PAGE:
As the world reels from the global COVID-19 pandemic, millions of businesses and public places have had to close for the foreseeable future: schools, stores, restaurants, places of worship, parks and, yes, wedding venues (including RiverCrest). Add to this a series of guidelines which limit or ban social interactions and gatherings, and spring’s usually robust wedding season has effectively been cancelled.
According to The Knot Worldwide, tens of thousands of couples have decided to cancel or postpone upcoming wedding celebrations. It’s a decision that’s difficult to make and, in many cases, even harder to actually put into place, as there are so many factors and people involved. Here are some quick tips for navigating this stressful time. Please reach out if you have any questions, or need any help or advice navigating this stressful time. As always, our hearts are with you, and with everyone affected by the pandemic. We can’t wait to celebrate with you as soon as we can.
- Talk with your vendors ASAP.
Contact all of your vendors to let them know your decision, or to talk out possible options. (And try to be patient and understanding: Many are small businesses who are being inundated with frantic calls from other couples, and who may also be dealing with shifting schedules and uncertainty.) Tap your pros for advice, too, on how to navigate your situation, from rescheduling to contacting guests. If your wedding date is later in the year but you’re still unsure of how you should proceed, talk with your venue about securing a backup date, just in case.
- Communicate with your guests.
The easiest way to do this is through your wedding website. Give guests a rundown of helpful and important information, like if and when you’ll be rescheduling and how you will let them know. Contact the hotels in your hotel block for information on cancellations and future bookings, and communicate this to your guests. It’s also helpful to reach out to as many people as possible (especially those who might be more likely to answer a phone call than visit a website) via email, text or phone, to keep them in the loop regarding next steps.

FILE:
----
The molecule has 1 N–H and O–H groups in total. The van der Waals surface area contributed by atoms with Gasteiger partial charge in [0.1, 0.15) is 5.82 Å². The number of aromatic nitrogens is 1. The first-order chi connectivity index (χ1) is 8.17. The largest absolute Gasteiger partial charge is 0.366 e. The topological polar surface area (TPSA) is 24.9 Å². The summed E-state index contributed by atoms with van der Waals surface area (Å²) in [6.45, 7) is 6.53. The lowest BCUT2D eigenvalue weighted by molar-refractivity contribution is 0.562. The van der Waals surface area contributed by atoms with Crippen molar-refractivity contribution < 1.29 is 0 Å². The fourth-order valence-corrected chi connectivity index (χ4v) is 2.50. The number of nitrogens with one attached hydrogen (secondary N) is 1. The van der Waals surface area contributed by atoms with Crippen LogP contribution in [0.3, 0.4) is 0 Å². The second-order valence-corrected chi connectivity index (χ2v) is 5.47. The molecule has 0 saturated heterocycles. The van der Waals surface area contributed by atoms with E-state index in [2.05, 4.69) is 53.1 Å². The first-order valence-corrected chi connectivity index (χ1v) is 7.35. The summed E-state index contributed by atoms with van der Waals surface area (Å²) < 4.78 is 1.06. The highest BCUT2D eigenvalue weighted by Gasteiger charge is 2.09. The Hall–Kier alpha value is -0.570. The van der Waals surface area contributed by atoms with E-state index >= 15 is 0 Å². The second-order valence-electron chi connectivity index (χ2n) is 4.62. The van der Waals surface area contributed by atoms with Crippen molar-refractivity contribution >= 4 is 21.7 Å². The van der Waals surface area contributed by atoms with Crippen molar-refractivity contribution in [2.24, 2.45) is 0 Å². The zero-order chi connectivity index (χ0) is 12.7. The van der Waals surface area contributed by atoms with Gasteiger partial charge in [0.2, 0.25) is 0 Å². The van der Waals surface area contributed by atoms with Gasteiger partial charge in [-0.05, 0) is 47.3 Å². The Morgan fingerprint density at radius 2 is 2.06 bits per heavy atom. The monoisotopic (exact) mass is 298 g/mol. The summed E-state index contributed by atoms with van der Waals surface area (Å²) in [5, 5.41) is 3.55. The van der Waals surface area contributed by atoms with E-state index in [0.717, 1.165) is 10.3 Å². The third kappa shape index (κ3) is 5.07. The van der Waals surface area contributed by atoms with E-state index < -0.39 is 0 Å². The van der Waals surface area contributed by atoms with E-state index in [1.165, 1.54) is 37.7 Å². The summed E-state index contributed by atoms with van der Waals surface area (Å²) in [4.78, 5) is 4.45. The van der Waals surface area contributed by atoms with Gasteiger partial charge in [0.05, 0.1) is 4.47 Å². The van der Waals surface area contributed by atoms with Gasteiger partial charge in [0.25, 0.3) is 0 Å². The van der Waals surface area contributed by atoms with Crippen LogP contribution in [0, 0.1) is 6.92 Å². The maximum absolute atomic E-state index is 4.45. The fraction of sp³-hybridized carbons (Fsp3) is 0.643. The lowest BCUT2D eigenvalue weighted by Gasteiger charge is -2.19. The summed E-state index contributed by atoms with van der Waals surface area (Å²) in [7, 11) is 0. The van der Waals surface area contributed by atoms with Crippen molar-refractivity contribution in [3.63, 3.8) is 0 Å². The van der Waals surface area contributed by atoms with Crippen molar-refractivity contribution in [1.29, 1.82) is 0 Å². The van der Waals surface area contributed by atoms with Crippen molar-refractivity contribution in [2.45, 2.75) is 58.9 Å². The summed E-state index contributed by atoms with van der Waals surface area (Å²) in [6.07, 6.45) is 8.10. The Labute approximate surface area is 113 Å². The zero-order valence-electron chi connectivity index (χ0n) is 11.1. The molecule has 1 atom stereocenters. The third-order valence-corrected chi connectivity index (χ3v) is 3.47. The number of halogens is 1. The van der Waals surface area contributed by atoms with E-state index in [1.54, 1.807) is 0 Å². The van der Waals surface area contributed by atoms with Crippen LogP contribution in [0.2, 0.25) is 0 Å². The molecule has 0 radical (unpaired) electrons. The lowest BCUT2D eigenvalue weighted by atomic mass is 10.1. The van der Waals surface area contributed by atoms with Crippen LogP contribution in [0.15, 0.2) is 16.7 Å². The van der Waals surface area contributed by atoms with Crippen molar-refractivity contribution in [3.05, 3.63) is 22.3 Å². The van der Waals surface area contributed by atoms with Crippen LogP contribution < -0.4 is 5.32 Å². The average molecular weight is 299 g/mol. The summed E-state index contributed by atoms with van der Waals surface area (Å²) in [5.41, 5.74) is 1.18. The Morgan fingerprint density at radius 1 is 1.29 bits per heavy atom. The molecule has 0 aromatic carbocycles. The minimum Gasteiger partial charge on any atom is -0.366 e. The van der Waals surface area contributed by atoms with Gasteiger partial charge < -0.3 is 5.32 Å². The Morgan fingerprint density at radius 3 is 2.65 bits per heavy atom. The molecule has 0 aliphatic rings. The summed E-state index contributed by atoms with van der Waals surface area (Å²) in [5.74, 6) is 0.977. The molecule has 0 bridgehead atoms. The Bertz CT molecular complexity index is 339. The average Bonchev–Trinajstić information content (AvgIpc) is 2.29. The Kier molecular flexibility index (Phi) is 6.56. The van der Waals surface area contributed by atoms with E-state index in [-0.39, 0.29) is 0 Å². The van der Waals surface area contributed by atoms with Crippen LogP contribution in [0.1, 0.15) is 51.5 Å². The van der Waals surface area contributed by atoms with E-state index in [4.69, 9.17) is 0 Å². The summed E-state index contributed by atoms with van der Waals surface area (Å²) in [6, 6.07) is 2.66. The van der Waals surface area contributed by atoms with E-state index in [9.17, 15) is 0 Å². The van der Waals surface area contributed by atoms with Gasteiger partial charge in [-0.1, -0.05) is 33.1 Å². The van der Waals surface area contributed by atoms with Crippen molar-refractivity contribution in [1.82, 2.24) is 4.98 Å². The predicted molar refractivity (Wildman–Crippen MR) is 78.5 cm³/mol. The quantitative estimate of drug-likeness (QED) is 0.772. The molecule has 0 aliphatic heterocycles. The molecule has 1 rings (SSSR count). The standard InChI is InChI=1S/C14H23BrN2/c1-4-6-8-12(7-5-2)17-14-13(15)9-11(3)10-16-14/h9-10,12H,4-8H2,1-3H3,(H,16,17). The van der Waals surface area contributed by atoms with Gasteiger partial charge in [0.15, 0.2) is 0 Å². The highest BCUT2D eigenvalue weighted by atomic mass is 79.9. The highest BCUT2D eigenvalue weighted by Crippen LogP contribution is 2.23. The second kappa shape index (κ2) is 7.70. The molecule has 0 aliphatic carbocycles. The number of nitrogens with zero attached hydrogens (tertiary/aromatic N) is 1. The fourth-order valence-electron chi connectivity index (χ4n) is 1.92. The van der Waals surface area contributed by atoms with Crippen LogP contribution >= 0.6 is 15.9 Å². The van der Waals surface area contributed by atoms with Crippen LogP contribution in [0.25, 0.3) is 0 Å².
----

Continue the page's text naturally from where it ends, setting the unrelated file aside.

- Be flexible.
Be aware that if you have your heart set on a particular date or time of year, you might have to postpone your wedding for a while. Can’t bear the thought of waiting? Keep an open mind about other options. Getting married on a weekday might be the easiest way to make sure you can still secure all your same vendors. Given the current circumstances, guests will surely be understanding of a mid-week wedding and, most likely, be looking for any excuse to get out and celebrate! A willingness to adapt and reimagine elements of your wedding day will help you plan an equally amazing wedding day, with far less stress.
- Allow yourself to mourn.
It’s okay to feel sad about having to postpone your wedding—even during a pandemic. These feelings are completely valid—many couples have said they’ve gone through a bit of a grieving process. Give yourself some time to be sad, and then look forward. Try to remember that in the end—in whatever season, on whatever date, in whatever place—you’ll be married. Because it’s all about love anyway.